CONFIDENTIAL SECTION 01 OF 03 ADDIS ABABA 001674 SIPDIS E.O. 12958: DECL: 07/15/2019 TAGS: KPAO KISL KIRF SCUL PROP ET SUBJECT: WAHABISM IN ETHIOPIA AS "CULTURAL IMPERIALISM" REF: 08 ADDIS ABABA 3230 Classified By: Ambassador Donald Yamamoto for reasons 1.4 (B) and (D). SECOND OF THREE CABLES ON COUNTERING WAHABI INFLUENCE IN ETHIOPIA ------- SUMMARY ------- ¶1. (C) Arab Wahabi missionaries, mainly from Saudi Arabia, continue to make inroads into the Ethiopian Muslim community, but are meeting increasing resistance in doing so. Islam has existed in Ethiopia since the time of the Prophet Muhammad and the mainly Sufi Muslim community has enjoyed traditions, customs, and cultural practices that have endured for centuries. Yet this indigenous Muslim culture has come under attack since 9/11 by Wahabi missionaries engaging in what amounts to &cultural imperialism8 against Ethiopian Islam. Prior to 9/11, there was little Wahabi proselytizing in Ethiopia. As a result, Ethiopia's delicate Muslim/Christian balance and historic attitudes between the faith communities regarding tolerance and mutual respect are being challenged, thereby undermining U.S. interests in the region. Sufi Muslim leaders want support from the U.S. to counter this pressure. END SUMMARY. ----------------------------------- WAHABIS CHALLENGE ETHIOPIAN MUSLIMS ----------------------------------- ¶2. (C) In the Harar, Bale, and Dessie regions of Ethiopia, Arab Wahabi missionaries (and their Ethiopian disciples) are directly challenging the traditions and practices of the indigenous Muslim community. As expressed to PAO by members of the IASC, Wahabi missionaries are able to use their money and &legitimacy8 as native speakers of the language of the Koran and their closeness to the holy cities of Mecca and Medina, to undermine Ethiopian Muslim customs and traditions and teach interpretations of the Koran that promote a far less tolerant view of other Muslims and non-Muslims alike. Because of the financial support these missionaries have, it is very difficult for Ethiopian Muslim leaders to counter their influence and many imams are not educated well enough to argue against these foreign interlocutors. As a result, indigenous Ethiopian Muslim culture is under assault and the Ethiopian Muslim community needs U.S. support to counter extremist influence that may well generate and promote conflicts with the Ethiopian Christian community as well as intra-Muslim conflicts as we have already seen happen in some areas. ¶3. (C) Ethiopians are sensitive to this issue and readily understand the nature of this conflict when it is put in &cultural imperialism8 terms. &Cultural imperialism8 and &globalization8 are terms that resonate with Africans across the continent. Ethiopian Muslims, in particular, can easily see that Arab cultural imperialism under the guise of Wahabi missionaries threatens their centuries-old faith traditions and sends a message of inferiority to the Muslim faithful. That message of inferiority is that African Muslim traditions (particularly Sufi) are &unislamic,8 that Africans who have been practicing Islam for more than a thousand years have &strayed form the Truth,8 and that they need to purge their culture and traditions of practices and rituals that do not conform to their Arab/Saudi/Wahabi ideal. -------------------------------------- WAHABI ACTIVISM IN ETHIOPIA SINCE 9/11 -------------------------------------- ¶4. (C) Since 9/11, according to post's interlocutors, Wahabi missionaries have increased their activity in Ethiopia greatly. Prior to 9/11, Wahabis were hardly active in Ethiopia. Since that time, though, they have greatly increased their work in Ethiopia, working through NGOs and Ethiopian Muslims who lived and worked or studied in Saudi Arabia and became Wahabis themselves. Early on, they set themselves up in direct competition with the Islamic Affairs Supreme Council (IASC) as being the only legitimate Muslim authority in Ethiopia. Although the IASC initially tried to accommodate the Wahabis, they quickly realized there was no compromising with them and cleaned house in the last IASC ADDIS ABAB 00001674 002 OF 003 election earlier this year. Now the IASC is all Sufi and they are reaching out to the U.S. and other potential partners to help them counter Wahabi influence. ¶5. (C) In the Bale district of Ethiopia (southeastern Oromiya region near Somalia), in the area around the Sheikh Hussein Shrine, Wahabis destroyed more than thirty Sufi shrines in the first few years after 9/11. In doing so, they turned public opinion against them and met considerable resistance from the local population. No more monuments have been vandalized or destroyed in the past three or four years, but Wahabi activists continue to preach and teach against the practice of saints, shrines and pilgrimages ) especially to the Sheikh Hussein Shrine, which has been a pilgrimage destination for Ethiopian Muslims for over 400 years. ¶6. (C) In Dessie, in the Amhara region (northern part of the country), Wahabis are on the offensive against the practice of celebrating Moulid al-Nebi, the Birthday of the Prophet. With support from Kuwaiti religious NGOs, Wahabi activists actively preach and teach against this practice, which has been a popular custom in the larger region for some 200 years. ¶7. (C) In Harar city and the Harar region, Wahabis went to great lengths to make inroads into this historic center of Ethiopian Islam (Muslim since the time of the Prophet and considered by many to be the &Fourth Holy City of Islam8), but strong resistance by the populace and their leaders effectively drove them out. In the larger Harar region, Wahabis in the past tried to evangelize the population, but the people in this heavily Sufi area roundly rejected Wahabism to the point that Wahabi missionaries finally gave up and left. This has not been the case in other areas, however, where cultural identity and religious leadership was not as strong and confident as in Harar. Telling people who have been practicing Islam since the time of the Prophet that their traditions and practices are &unislamic8 grated heavily on the Hararis, own Ethiopian national pride and ancient faith traditions that long predate those of Ibn Wahab. When driving through this region of Ethiopia, and when walking the streets of Harar and surrounding cities, Wahabi veils and beards are so rare as to be virtually non-existent. In fact, a visitor might go an entire day without seeing even one. ----------------------------------------- MAJORITY SUFIS FIGHT BACK AGAINST WAHABIS ----------------------------------------- ¶8. (C) Ethiopian Muslims, by and large, are Sufis. As Sufis, the Muslim communities across Ethiopia have developed local customs and traditions of saints, zikrs (communal prayer chants), and pilgrimages, and Ethiopian Muslim writers have compiled a significant body of literature on Islam, Islamic law, and Muslim spirituality. With the advent of Wahabism in Ethiopia, these practices have come under widespread assault and the indigenous Muslim community has grown increasingly resentful and outspoken in the face of these attacks by foreigners. Muslim leaders as well have grown increasingly bold in their outspokenness against Wahabism and the IASC talks openly now of the need to counter their influence. ---------------------------------- WAHABISM AS &CULTURAL IMPERIALISM8 ---------------------------------- ¶9. (C) Given the nature of Wahabi attacks on the Ethiopian Muslim community, the picture is becoming increasingly clear through discussions with Muslim intellectuals and religious leaders that this is, in fact, &cultural imperialism8 by Arab/Wahabi missionaries against Ethiopian/African Muslims. Wahabi missionaries to not seek to convert Christians or non-Muslims, but instead focus all their efforts on other Muslims only. In seeking to &purify Islam8 among the larger Muslim community, Wahabis are in fact trying to develop a globalized version of the Faith that does not reflect the rich diversity of Muslim communities and their faith traditions around the world. ¶10. (C) Ethiopians are acutely aware that they are the oldest independent country in Africa, that they have Africa's only indigenous alphabet, that they were never colonized, that the Falasha Jewish community in Ethiopia pre-dated the Babylonian exile, that the Ethiopian Orthodox Church is the only ADDIS ABAB 00001674 003 OF 003 indigenous Church in Africa, and that Islam has been present in Ethiopia since the Prophet Muhammad himself, among many other points of pride. They are very proud that so many Muslims consider Harar a holy city and that so much Islamic heritage has been preserved there. This national pride is strong across all faith groups and Ethiopians greatly resent foreigners telling them that their faith is wrong, their cultural traditions are somehow wrong and need to be changed, that their centuries-old practices must be curtailed, etc. ¶11. (C) The fact that foreign Wahabi missionaries do not seek to convert non-Muslims, but instead focus exclusively on the indigenous Muslim community, shows that they are in fact trying to change the Muslim culture of Ethiopia by questioning their values (e.g., tolerance of Christians and other non-Muslims, as well as other Muslim groups), their customs (e.g., pilgrimages to saints, shrines), their traditions (e.g., Moulids), their style of dress (e.g., black Wahabi veils that cover the face instead of the open, brightly-colored veils typically worn by Muslim women in Ethiopia), and even the writings of Ethiopian Muslim thinkers whose views do not conform with Wahabi interpretations. ¶12. (C) By recognizing this movement as an aspect of cultural imperialism, it becomes clearer how to develop an effective strategy to counter this influence. Part III of this cable series will outline a range of cultural programs that post is now implementing in Ethiopia that are very well-received by the Muslim community and that show promise to further erode the impact of Wahabi missionaries in Ethiopia. YAMAMOTO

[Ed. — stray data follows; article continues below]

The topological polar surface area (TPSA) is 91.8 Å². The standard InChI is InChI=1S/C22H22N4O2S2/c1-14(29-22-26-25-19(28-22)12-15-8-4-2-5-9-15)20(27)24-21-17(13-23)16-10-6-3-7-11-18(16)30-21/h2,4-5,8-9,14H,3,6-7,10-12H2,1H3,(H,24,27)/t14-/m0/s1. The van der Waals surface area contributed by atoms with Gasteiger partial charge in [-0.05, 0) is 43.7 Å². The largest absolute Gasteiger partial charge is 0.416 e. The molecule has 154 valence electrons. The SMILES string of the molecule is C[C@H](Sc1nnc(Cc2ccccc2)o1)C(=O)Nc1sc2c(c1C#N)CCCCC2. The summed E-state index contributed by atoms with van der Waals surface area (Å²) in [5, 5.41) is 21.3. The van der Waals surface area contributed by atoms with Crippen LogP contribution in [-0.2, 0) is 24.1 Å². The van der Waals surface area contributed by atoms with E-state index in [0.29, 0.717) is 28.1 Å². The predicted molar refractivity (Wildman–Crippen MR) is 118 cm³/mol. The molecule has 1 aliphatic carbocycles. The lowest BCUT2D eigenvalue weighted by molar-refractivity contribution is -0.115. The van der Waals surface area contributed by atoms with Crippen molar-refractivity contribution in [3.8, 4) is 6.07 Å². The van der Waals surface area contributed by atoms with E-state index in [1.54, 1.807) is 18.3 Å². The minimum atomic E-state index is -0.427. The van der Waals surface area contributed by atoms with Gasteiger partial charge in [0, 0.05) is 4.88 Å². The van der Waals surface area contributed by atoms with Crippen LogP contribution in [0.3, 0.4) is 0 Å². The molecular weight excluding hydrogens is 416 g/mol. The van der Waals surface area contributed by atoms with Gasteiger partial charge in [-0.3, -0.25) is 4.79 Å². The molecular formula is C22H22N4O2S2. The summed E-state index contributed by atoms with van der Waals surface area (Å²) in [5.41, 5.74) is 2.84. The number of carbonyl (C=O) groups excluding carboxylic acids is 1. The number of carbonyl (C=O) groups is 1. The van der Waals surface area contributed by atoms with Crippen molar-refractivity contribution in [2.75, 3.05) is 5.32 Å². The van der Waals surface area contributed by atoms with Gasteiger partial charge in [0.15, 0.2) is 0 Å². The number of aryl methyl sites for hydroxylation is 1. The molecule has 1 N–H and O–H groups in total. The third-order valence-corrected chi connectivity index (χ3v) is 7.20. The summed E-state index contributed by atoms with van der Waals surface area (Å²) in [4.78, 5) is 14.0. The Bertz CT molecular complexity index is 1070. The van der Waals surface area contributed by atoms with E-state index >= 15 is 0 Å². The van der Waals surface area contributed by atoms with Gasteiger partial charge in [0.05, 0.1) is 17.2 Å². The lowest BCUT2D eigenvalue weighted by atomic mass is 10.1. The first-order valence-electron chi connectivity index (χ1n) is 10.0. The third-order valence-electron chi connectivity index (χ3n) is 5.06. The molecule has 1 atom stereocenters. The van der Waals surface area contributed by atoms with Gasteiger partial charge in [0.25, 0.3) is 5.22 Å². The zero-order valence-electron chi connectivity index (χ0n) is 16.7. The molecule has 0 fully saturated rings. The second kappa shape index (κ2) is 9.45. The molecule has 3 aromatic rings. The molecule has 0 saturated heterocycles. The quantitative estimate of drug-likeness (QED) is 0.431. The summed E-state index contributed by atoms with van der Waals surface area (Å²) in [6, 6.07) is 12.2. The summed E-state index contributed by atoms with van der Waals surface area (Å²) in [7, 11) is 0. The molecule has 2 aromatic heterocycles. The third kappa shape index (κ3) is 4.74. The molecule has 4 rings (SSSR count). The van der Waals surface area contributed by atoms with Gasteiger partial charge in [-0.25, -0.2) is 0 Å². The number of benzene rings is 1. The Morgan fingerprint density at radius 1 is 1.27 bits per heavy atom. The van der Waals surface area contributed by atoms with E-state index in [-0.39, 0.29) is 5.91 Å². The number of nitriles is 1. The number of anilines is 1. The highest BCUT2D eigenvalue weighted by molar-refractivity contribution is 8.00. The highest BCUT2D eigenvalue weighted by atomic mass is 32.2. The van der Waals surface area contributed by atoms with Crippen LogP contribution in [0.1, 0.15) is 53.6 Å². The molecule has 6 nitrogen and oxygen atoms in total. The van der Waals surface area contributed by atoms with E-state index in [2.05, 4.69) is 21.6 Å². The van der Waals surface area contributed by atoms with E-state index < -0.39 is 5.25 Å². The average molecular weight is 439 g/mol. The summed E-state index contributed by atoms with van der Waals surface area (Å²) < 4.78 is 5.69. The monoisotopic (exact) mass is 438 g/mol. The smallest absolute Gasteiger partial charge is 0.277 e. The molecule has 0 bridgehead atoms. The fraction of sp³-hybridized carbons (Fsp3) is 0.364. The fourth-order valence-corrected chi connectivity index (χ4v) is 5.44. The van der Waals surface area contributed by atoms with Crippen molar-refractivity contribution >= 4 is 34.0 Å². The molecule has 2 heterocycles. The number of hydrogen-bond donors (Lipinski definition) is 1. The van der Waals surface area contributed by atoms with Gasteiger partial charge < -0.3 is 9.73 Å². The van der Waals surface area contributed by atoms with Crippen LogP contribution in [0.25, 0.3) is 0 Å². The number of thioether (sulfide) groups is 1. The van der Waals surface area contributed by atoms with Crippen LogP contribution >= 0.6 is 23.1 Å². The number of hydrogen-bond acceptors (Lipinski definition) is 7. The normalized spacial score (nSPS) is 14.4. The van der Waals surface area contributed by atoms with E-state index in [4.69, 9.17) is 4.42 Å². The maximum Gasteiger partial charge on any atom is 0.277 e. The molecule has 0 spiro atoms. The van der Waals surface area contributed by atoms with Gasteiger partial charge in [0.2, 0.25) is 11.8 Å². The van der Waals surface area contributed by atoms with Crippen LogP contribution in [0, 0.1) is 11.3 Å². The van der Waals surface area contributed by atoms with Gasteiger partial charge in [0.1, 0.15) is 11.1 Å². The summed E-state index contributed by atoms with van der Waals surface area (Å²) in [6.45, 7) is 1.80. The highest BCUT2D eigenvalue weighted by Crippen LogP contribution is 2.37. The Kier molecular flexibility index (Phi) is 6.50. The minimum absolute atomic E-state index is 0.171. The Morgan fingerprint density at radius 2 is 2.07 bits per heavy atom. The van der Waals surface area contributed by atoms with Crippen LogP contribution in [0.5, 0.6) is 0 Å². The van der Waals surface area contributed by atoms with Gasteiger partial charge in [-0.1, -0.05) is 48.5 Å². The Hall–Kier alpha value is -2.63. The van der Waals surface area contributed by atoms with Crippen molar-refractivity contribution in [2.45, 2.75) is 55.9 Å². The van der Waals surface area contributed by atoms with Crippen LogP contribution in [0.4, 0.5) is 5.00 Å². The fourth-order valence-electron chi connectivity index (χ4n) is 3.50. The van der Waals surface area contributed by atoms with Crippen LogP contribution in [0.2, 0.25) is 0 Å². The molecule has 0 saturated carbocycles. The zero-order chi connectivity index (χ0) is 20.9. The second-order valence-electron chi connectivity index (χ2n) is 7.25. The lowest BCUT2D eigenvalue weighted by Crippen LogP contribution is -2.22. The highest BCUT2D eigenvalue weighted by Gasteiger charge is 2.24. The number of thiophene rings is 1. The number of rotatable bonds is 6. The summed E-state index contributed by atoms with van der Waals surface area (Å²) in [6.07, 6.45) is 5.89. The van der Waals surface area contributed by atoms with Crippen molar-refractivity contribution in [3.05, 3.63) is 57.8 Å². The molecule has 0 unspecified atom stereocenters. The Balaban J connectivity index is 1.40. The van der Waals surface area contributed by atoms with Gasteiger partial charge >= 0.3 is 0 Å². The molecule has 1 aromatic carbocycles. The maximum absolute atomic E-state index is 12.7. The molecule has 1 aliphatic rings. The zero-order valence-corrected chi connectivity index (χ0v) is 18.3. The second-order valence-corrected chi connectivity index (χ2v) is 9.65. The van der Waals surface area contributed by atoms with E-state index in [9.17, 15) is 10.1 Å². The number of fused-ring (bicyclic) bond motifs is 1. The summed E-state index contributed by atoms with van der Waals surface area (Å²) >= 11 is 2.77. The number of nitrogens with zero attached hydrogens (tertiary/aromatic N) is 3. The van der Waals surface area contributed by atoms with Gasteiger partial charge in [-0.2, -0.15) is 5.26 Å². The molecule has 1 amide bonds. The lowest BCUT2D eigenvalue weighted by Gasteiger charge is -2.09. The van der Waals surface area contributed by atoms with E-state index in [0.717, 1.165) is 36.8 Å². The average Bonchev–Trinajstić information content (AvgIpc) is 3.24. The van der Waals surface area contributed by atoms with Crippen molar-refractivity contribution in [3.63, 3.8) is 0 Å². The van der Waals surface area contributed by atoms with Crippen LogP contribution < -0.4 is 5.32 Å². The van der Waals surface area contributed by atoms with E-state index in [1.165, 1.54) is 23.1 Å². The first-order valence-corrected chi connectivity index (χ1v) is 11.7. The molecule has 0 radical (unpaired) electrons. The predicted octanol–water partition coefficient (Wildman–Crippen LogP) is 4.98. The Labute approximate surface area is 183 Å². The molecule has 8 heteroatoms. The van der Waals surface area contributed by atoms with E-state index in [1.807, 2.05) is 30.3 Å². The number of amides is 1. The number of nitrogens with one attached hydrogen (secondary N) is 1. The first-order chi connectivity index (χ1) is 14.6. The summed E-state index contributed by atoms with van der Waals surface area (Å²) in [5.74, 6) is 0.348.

Tuesday, September 13, 2011
Wahabism in Ethiopia as "CULTURAL IMPERIALISM"
Posted by አንድ አድርገን at 11:38 PM